‘The best-prepared team’ Notre Dame’s Brian Kelly has had in a long time


The week started with questions about the eligibility of certain Notre Dame players heading into Saturday’s season opener against Temple, and it ended with the same. With or without those individuals, though, Irish coach Brian Kelly feels a comfort level with this current team he has not enjoyed in a while.

For one thing, Notre Dame seems to be healthy entering the season. If nothing else, preseason practice did not contribute any injuries beyond junior tight end Alizé Mack needing to rest his hamstring for a few days and sophomore cornerback Donte Vaughn spraining his neck during a fluke mishap in a tackling drill. (Senior defensive tackle Daniel Cage remains out for this year, and possibly for his career, due to the lingering effects of concussions and junior defensive tackle Elijah Taylor has not yet fully recovered from a Lisfranc fracture suffered in spring practice.)

“I hate to even talk about it, but the preparation has been as good as I’ve had as a head coach in all facets,” Kelly said Thursday. “That’s why I’m excited and really looking forward to watching this group play.”

Kelly then described the Irish as “the best-prepared team that I’ve had in a long time.”

Some of that preparation comes from the redesigned strength and conditioning program Notre Dame implemented this offseason. Those changes were not simply alterations to the weightlifting schedule. Rather, they included more-specific lifts, GPS tracking during practice and mental performance training.

Kelly also credited a change in practice focuses.

“Splitting the technical with the tactical. In other words, there’s a time to work on technique and there’s a time to work on game planning,” he said. “We’ve done a really good job of parceling those out so our players know when we’re working on game plan and when we’re working on technique.”

Now then, eligibility …
Notre Dame has appealed the NCAA’s denial of immediate eligibility for sophomore safety Alohi Gilman following his transfer from Navy. Kelly did not have an exact timeline for the appeal.

“They gave us a sense of how they put the committee together,” he said. “It doesn’t appear to be something that would take a long time.”

RELATED READING: Questions for the Week: Eligibility, eligibility …

It does not appear sophomore receiver Kevin Stepherson will likely see action Saturday either, though he will at least be in uniform on the sideline. When asked specifically if Stepherson is suspended, Kelly did not explicitly answer.

“I’ve spent a lot of time talking about our players relative to what my expectation are,” he said. “They have to meet expectations, and everybody is under the same guidelines. He’s working at it and he’s getting better.”

Freshman kicker Jonathan Doerer will also not be in the mix this weekend, but he should be by the end of September. Previously, the Irish coaching staff had planned on Doerer handling kickoff duties, allowing junior Justin Yoon to focus on placekicks.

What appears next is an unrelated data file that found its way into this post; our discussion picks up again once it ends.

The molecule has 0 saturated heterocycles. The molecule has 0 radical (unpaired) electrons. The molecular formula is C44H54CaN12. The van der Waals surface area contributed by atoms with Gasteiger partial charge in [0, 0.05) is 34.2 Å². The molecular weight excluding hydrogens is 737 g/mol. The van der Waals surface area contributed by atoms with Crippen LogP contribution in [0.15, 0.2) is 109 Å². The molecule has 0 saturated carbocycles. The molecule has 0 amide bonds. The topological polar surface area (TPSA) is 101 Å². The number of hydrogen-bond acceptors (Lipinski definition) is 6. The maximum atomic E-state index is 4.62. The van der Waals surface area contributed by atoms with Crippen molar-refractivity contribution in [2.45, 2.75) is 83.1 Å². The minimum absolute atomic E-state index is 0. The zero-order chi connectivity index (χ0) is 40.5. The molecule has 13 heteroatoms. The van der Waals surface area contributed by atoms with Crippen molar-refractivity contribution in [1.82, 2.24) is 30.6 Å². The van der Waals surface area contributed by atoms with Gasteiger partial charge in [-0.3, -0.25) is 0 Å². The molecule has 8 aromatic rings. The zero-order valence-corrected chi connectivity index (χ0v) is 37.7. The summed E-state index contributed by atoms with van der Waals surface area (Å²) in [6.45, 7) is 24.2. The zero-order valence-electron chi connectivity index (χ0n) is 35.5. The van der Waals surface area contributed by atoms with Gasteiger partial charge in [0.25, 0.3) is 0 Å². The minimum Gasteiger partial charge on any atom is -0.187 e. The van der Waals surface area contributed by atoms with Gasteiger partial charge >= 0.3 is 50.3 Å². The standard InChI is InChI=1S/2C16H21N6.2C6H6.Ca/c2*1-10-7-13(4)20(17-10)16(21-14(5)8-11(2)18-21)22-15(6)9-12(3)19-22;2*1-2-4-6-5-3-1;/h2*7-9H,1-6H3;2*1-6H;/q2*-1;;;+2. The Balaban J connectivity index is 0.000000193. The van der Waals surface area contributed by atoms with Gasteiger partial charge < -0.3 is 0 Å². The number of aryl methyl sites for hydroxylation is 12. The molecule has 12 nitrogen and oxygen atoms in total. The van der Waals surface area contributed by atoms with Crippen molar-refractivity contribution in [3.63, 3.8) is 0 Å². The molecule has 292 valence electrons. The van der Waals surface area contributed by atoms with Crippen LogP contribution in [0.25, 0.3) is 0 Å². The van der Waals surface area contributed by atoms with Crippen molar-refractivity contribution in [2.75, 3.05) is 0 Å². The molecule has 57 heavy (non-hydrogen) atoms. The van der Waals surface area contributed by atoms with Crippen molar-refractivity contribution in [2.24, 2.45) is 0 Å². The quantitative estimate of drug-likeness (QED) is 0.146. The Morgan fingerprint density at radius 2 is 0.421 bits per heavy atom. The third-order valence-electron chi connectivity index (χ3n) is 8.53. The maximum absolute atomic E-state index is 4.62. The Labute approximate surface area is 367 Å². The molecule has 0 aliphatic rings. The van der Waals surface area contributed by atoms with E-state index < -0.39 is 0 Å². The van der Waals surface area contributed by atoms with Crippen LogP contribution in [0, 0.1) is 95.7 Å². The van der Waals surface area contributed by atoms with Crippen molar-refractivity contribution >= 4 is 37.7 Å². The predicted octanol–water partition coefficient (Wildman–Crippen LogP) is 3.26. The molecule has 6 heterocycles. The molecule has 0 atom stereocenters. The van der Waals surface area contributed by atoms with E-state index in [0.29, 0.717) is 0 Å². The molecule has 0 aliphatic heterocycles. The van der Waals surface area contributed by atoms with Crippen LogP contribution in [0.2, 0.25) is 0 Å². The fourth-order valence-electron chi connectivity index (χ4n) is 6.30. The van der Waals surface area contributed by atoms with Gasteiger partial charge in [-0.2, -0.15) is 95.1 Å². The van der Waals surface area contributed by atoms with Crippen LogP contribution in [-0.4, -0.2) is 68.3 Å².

“[Doerer] hit the wall a little bit. He’s just tired right now,” Kelly said. “He will eventually take that duty over. He’s got a big leg, but he’s a little tired. So we’re going to hold off the grand opening of Jonathan until maybe a week or two from today.”

At some point or another, Kelly will not be surprised to see every freshman playing notable minutes grow wearier than his teammates. With seven other freshmen in the two-deep roster, they would seem the most likely candidates for that fatigue.

“We can’t rely on a freshman to have such a substantial role that we’re not prepared that there’s going to be a time when we have to help them out,” Kelly said. “It’s foolish to think their volume is going to be able to sustain a heavy workload. We’re prepared for that.”

Offensive linemen Robert Hainsey and Josh Lugg, defensive linemen Myron Tagovaiola-Amosa and Kurt Hinish, safety Isaiah Robertson, and receivers Michael Young and Jafar Armstrong are all listed as top backups.

Kelly indicated freshman Jordan Genmark Heath will see special teams action, if not also some time at safety, while classmate Jeremiah Owusu-Koramoah will plan to preserve a year of eligibility while he learns the rover position.

Kelly’s advice to Wimbush
Irish junior quarterback Brandon Wimbush has not seen action in a competitive game since his high school finale. Some rust, some jitters, some poor decisions may be made, and all would be logical and expected. Kelly certainly expects them.

“You’re not going to be perfect,” he said. “You’re going to make some mistakes. But move on from them.

“He’s going to learn from them, but understand that perfection is not what we’re after. We’re out for excellence, and with that comes some mistakes.”

RELATED READING: Things to Learn from Notre Dame hosting Temple

Shamrocks on practice helmets only
In some of the University-distributed practice highlights, certain players have been spotted sporting shamrock stickers on their helmets. Kelly made it clear those are intended only for the practice helmets.

If those decorated helmets are ever to be seen in Notre Dame Stadium, it would possibly be in another “New & Blue” Game during next year’s preseason practice. Kelly found such value in the public scrimmage in the Stadium nearly two weeks ago, he would encourage the Irish to make it a habit. If nothing else, it will always serve to acclimatize the freshmen to some of the game day experience.

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